... yes, I'm agreeing with you. And cringing as I remember a visit to a friend who'd taken up wine cellaring some years back, describing various vintages as "product". You'll hear that in media, app design, clothing, food, restuarants. Pretty much everything. MBA-speak gone mad.
* The house that Tony Soprano lives in.
* In the movie Juno, the title character drives though a sparse, affluent suburban development to meet prospective adoptive parents.
The theme is unusually large, new construction, details that look out of place. They are often built on roads with large stretches of them. Although in the town where I grew up, they sprouted up very gradually over ~20 years as remodels/teardowns of modest 1950s homes.
It has pretenses of elegance that are betrayed by a gaudy claustrophobia. It's like loudly proclaiming "LOOK HOW MUCH HOUSE I HAVE," while generally sticking out like a sore thumb from the other houses in the neighborhood.
This same style is very consistently-expressed at differing scales in different housing markets across the U.S.; the lot size varies with land prices but the ethos is the same.
When I was in school for architecture, I only had one professor who gave us a reality check on this scenario and it was pretty humbling for a few of my fellow students to imagine a client would think they knew better than you with all your schooling and deep knowledge.
The class of people who own McMansions are not very popular among the class of people who write about architectural design on tumblr.
If the conjecture is true then it should be possible to find cases of houses that clearly defy these principles of "mass", "balance" etc., but which are deemed "good" through a series of ad-hoc exceptions and explanations. Those houses will probably not be suburban.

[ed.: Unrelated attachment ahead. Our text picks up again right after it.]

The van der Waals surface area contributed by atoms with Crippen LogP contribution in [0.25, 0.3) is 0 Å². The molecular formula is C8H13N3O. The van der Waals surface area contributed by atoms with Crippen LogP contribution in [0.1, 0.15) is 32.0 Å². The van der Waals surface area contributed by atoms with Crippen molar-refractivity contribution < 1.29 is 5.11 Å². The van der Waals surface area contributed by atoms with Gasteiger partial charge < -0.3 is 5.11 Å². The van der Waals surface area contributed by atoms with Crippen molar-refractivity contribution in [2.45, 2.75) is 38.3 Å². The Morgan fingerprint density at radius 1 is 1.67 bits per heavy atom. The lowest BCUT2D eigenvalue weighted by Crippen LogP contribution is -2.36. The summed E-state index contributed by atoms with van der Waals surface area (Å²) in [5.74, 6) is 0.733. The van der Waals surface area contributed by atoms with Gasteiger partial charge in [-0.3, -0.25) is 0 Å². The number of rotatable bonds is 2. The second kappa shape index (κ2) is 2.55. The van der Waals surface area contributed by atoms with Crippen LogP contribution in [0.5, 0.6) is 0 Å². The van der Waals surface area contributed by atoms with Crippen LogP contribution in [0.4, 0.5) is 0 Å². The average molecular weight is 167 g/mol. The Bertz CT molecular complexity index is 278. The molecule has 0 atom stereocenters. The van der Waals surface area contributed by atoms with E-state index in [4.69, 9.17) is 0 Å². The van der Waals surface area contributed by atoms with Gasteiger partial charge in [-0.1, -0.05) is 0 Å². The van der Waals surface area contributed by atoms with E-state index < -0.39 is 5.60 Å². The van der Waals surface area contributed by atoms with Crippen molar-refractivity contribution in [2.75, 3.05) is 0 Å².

De gustibus non est disputandum. This is equally true when you can create a low-dimensional approximation to your taste in terms of abstract principles such as "mass" and "balance".
There isn't any evidence to support that any of these rules actually make the architecture "better", whatever that even means. Even if a survey found that people prefer one style to another, it's still a highly subjective personal preference. There can be people with different preferences. If people didn't like this style of houses, they wouldn't be buying or producing them.
But if you break them in the right way in the right place for the right reason, it can be awesome.
I guess code style can be a useful analogy: you can write absolutely horrendous, unmaintainable, unreadable code that follows all the best style practices, and you can have awesome code that breaks them. But when writing code in your day-to-day work, following the best practices, only breaking them when they're irretrievably in your way, is undoubtedly the best advice for not-super human non-geniuses to write good code.
Most of the mansions showcased are well within the range of having been salvageable had the architect run checkstyle on the drafts.
At least with code one could make an argument that a certain style increases readability and makes it easier to follow. Although even there I think it's a lot of subjective preference, and it doesn't really matter as long as you are consistent.
With these buildings, changing the style to fit these arbitrary rules could make them worse. Like reducing the number of windows just so it fits into a certain style. Windows are nice and provide better natural lighting. Studies have found windows and natural lighting have a a very positive effect on mental health.
Or forcing the house to be symmetrical. That could make the layout suboptimal. As opposed to if it was allowed to be built without that constraint. And so on for the other rules. Every rule adds more constraints, which requires sacrificing other aspects to satisfy.
This is a commonly expressed notion on HN, and one I've never understood. As if every blog post in the world were being evaluated as a doctoral thesis. I personally prefer it when people do me the courtesy of assuming,absent evidence to the contrary, that I am competent in my profession and a reasonable reporter of my own experience. Perhaps we could do the same for others?